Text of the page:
Thursday, March 22, 2007

March 30: Awakening from the American Dream in "The Great Gatsby"

Hi everyone,

I just wanted to say how much I enjoyed class today, especially your collaborative coroner's inquests and your group discussions on the themes of the novel.

Next Thursday, we'll be talking about motifs (i.e. recurring structures, contrasts, or literary devices that can help to develop and inform the text's major themes).
So, please think in terms of geography and weather.

Jazz Icarus (1913) by Henri Matisse
Image Source:

1. What aspects of the 1920s American society do places and settings epitomize (East Egg, West Egg, the valley of ashes, New York City, the East vs. the West)?
2. How does the weather match the emotional and narrative tone of the story (Gatsby and Daisy's reunion, their love reawakening, Gatsby's confrontation with Tom, the day of Gatsby's death)?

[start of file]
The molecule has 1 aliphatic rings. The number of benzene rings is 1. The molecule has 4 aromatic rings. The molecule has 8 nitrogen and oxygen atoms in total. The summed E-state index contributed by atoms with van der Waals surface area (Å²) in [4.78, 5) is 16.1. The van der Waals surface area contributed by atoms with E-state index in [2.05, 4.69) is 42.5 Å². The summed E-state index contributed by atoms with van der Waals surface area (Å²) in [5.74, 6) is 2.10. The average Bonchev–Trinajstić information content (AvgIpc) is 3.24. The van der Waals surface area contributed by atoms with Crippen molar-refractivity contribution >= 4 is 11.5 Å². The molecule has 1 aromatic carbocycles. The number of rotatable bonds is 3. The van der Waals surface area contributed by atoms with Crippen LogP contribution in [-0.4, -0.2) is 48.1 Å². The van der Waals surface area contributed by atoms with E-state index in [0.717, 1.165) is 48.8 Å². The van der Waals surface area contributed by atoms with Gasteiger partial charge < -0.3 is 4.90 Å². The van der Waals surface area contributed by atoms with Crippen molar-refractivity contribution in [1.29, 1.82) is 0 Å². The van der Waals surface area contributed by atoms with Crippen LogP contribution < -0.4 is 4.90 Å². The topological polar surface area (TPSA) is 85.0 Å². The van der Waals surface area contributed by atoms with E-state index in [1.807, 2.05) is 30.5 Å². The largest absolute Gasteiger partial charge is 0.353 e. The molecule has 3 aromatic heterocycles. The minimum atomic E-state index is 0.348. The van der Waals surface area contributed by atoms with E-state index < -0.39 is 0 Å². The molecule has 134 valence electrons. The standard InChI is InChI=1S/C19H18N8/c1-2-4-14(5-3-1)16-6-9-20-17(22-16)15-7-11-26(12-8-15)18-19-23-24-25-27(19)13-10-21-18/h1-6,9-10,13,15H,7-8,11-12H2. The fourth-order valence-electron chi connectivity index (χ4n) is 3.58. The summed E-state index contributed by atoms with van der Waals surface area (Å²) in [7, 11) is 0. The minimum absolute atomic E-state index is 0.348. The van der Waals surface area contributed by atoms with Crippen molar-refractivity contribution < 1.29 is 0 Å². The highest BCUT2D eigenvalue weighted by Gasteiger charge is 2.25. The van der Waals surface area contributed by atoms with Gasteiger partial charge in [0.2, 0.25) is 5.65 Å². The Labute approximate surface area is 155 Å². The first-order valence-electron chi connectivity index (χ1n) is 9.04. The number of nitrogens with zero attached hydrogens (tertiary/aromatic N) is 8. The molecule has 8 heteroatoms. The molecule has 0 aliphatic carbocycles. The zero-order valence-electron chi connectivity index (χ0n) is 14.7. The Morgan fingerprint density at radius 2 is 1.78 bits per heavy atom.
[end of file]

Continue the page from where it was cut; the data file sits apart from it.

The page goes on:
3. Think about the symbols in the novel (the green light, the valley of ashes, the eyes of Dr. T.J. Eckleburg). What concepts do they represent?

Also, "The Great Gatsby" being a sobering and even ominous commentary on the dark side of the American dream, we'll be tackling Gatsby's vision of the 1920's American Dream.
1.What do we understand by the American dream?
2.The houses in the novel serve as indices of social success and taste. How does the description of Gatsby's monstrously ornate house characterize his owner?
3.What led to Gatsby's downfall? How did his pure dream become corrupted?
4. Why do we sympathize with him?

Please listen to the mp3 lecture "Lecture 57 - Fitzgerald's Triumph_ Writing the American Dream" by Dr.Arnold Weinstein (Brown University) from his series "Classics of American Literature" . It's 30 min long.

Helpful Links:
1. What is an American Dream? (a part of The Library of Congress "American Memory" project) 2.
3. Who Wants to Be a Millionaire:Changing Conceptions of the American Dream

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